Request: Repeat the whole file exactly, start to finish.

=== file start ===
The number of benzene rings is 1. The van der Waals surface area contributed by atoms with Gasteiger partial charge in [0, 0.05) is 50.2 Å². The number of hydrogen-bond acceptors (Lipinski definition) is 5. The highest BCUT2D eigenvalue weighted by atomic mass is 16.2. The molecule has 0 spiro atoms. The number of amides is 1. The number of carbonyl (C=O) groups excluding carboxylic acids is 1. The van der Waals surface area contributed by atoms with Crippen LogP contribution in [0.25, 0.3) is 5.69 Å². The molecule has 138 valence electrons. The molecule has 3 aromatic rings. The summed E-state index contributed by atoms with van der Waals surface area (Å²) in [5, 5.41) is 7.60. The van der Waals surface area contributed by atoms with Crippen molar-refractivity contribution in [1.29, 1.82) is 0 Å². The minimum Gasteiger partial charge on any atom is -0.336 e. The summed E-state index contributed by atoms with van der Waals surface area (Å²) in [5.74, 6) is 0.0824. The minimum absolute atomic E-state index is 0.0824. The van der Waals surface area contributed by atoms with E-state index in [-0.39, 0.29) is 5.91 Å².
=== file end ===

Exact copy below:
The number of benzene rings is 1. The van der Waals surface area contributed by atoms with Gasteiger partial charge in [0, 0.05) is 50.2 Å². The number of hydrogen-bond acceptors (Lipinski definition) is 5. The highest BCUT2D eigenvalue weighted by atomic mass is 16.2. The molecule has 0 spiro atoms. The number of amides is 1. The number of carbonyl (C=O) groups excluding carboxylic acids is 1. The van der Waals surface area contributed by atoms with Crippen LogP contribution in [0.25, 0.3) is 5.69 Å². The molecule has 138 valence electrons. The molecule has 3 aromatic rings. The summed E-state index contributed by atoms with van der Waals surface area (Å²) in [5, 5.41) is 7.60. The van der Waals surface area contributed by atoms with Crippen molar-refractivity contribution in [1.29, 1.82) is 0 Å². The minimum Gasteiger partial charge on any atom is -0.336 e. The summed E-state index contributed by atoms with van der Waals surface area (Å²) in [5.74, 6) is 0.0824. The minimum absolute atomic E-state index is 0.0824. The van der Waals surface area contributed by atoms with E-state index in [-0.39, 0.29) is 5.91 Å².